I wanted to emphasize the feelings of the person doing the losing.


playlist for the dead michelle falkoffBacklist Bonanza offers a look at books published more than two years ago that are worth a read or a re-read!

Michelle Falkoff joins us today to talk about her 2015 book Playlist for the Dead, the devastating yet hopeful story of a teenage boy who learns to keep living after losing a close friend.

In Playlist for the Dead, there was a party, there was a fight, and the next morning, Sam’s best friend, Hayden, was dead. All Hayden left Sam was a playlist of songs and a suicide note: For Sam — listen and you’ll understand. To figure out what happened, Sam has to rely on the playlist and his own memory. But the more he listens, the more he realizes that his memory isn’t as reliable as he thought. And it might only be by taking out his earbuds and opening his eyes to the people around him that he’ll finally be able to piece together his best friend’s story. And maybe have a chance to change his own.

Playlist for the Dead is available now.

Suicide is such an important subject to discuss, and yet it’s often difficult to find the words to talk about it. What inspired you to tell this story? Why did you choose to tell it from Sam’s perspective?
I’d recently read a couple of books that dealt with suicide in which teenage boys dealt with the loss of girls they had romantic feelings for (13 Reasons Why, Looking for Alaska), and while I really enjoyed those books, in some ways they emphasize what the boys missed out on by losing the girls before the relationships had fully developed. I was more interested in exploring how someone might deal with the loss of something long-standing and that the narrator thought he understood really well, even if he turned out to be wrong — kind of the opposite approach. I picked Sam because I wanted to emphasize the feelings of the person doing the losing, not the person who makes the decision to go, and (even though it makes readers angry) I knew I wanted the playlist to send him out looking for answers and talking to people, even while it provides no answers itself. It was really important to me to get across that Sam might never know for sure why his friend made this choice, because only in the rarest of circumstances are things ever that clear.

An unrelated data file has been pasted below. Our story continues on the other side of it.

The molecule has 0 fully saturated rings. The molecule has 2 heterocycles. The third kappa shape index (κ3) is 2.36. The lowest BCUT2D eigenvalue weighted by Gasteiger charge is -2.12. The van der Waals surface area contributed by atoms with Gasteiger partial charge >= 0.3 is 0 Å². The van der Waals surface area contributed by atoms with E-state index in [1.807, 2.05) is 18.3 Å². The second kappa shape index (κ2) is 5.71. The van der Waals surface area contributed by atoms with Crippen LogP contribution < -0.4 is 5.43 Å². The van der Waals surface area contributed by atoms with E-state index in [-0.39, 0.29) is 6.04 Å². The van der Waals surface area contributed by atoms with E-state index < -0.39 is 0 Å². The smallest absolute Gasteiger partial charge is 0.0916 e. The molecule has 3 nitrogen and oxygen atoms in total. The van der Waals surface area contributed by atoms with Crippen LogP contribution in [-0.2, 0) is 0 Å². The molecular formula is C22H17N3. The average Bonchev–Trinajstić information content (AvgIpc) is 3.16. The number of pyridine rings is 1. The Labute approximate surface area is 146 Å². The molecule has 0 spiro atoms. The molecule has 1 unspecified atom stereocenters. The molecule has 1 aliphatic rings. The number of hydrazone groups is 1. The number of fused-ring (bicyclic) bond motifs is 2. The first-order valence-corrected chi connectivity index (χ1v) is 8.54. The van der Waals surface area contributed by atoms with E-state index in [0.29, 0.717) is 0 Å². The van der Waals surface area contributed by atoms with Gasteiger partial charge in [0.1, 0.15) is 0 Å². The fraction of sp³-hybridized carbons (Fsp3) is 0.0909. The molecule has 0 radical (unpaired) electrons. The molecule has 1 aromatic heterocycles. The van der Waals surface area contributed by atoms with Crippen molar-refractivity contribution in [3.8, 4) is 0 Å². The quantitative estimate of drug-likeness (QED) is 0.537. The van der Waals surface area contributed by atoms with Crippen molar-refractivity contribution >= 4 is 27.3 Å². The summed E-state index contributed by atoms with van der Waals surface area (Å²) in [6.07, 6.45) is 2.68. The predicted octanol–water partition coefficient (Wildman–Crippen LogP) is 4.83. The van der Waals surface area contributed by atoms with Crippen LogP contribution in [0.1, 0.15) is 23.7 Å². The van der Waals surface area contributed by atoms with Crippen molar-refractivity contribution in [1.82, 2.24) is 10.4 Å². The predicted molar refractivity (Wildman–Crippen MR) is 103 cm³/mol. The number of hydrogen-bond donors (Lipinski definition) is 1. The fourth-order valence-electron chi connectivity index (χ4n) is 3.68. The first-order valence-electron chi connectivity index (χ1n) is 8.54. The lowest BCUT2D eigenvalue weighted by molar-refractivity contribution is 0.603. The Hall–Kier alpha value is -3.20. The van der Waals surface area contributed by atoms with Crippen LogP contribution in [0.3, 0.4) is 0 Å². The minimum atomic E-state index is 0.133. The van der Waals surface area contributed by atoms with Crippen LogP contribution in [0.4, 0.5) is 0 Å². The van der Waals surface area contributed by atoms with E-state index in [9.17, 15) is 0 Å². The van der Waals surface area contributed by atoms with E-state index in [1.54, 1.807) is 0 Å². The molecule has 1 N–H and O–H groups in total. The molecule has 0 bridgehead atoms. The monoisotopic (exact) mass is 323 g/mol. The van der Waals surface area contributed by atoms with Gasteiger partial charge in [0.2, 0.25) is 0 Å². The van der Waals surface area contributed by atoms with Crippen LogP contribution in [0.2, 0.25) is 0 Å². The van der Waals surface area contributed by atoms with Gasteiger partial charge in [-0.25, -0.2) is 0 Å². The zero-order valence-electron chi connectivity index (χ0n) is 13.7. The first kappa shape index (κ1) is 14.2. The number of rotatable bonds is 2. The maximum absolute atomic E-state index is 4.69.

How does it feel to look back on a story you wrote years ago? Has your perspective on this book evolved with time?
It’s strange, honestly. It was even strange when it came out — it hadn’t sunk in how much time elapses from finishing the book to publication, and the impact of that time gap. The book has only been out for a couple of years, but I started writing it five years ago, and a lot has changed in that time. My perspective on the book has shifted somewhat — the Netflix adaptation of 13 Reasons Why has gotten me back to thinking about why I wrote it in the first place. While the adaptation is impressive, there are issues it raises for me that are beyond what I remember feeling about the book, and watching it has made me feel better about refusing to give real answers about why Hayden committed suicide. (Though I guess that means the book wouldn’t make for a fabulous TV show. Oh well.)

How have readers responded to Playlist for the Dead? Does the response of readers impact you as a writer?
I’ve gotten some really lovely emails from readers, and a lot of them are in Hayden’s position rather than Sam’s—they’re struggling with school or family or friends or depression, and they find him to be someone they can relate to. I hope they make different choices than he did, and particularly I hope they find people they can talk to before they think about harming themselves in anyway. I try to encourage that when I can. Reader response definitely affects me as a writer in that I think about how the book might affect those who read it; I can’t focus too much on things like reviews (especially Goodreads reviews) or I’d just throw in the towel, since those sites only clarify how difficult it is to please everyone all at once.